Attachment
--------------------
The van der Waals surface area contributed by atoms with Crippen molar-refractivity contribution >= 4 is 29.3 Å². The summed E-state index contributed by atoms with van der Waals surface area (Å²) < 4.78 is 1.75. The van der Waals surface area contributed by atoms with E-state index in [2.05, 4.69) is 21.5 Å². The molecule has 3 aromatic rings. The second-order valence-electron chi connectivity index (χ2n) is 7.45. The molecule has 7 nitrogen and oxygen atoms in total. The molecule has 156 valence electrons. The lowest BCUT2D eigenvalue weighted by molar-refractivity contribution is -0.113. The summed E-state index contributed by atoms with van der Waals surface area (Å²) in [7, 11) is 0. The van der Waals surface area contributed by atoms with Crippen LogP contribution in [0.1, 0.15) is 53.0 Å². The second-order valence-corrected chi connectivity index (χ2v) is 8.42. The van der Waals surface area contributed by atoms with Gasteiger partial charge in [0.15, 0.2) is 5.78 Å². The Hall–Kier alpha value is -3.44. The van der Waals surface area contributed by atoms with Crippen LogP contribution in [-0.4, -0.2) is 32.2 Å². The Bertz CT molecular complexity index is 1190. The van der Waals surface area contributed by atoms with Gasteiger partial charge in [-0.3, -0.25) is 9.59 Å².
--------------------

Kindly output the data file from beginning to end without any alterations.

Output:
The van der Waals surface area contributed by atoms with Crippen molar-refractivity contribution >= 4 is 29.3 Å². The summed E-state index contributed by atoms with van der Waals surface area (Å²) < 4.78 is 1.75. The van der Waals surface area contributed by atoms with E-state index in [2.05, 4.69) is 21.5 Å². The molecule has 3 aromatic rings. The second-order valence-electron chi connectivity index (χ2n) is 7.45. The molecule has 7 nitrogen and oxygen atoms in total. The molecule has 156 valence electrons. The lowest BCUT2D eigenvalue weighted by molar-refractivity contribution is -0.113. The summed E-state index contributed by atoms with van der Waals surface area (Å²) in [7, 11) is 0. The van der Waals surface area contributed by atoms with Crippen LogP contribution in [0.1, 0.15) is 53.0 Å². The second-order valence-corrected chi connectivity index (χ2v) is 8.42. The van der Waals surface area contributed by atoms with Gasteiger partial charge in [0.15, 0.2) is 5.78 Å². The Hall–Kier alpha value is -3.44. The van der Waals surface area contributed by atoms with Crippen LogP contribution in [-0.4, -0.2) is 32.2 Å². The Bertz CT molecular complexity index is 1190. The van der Waals surface area contributed by atoms with Gasteiger partial charge in [-0.3, -0.25) is 9.59 Å².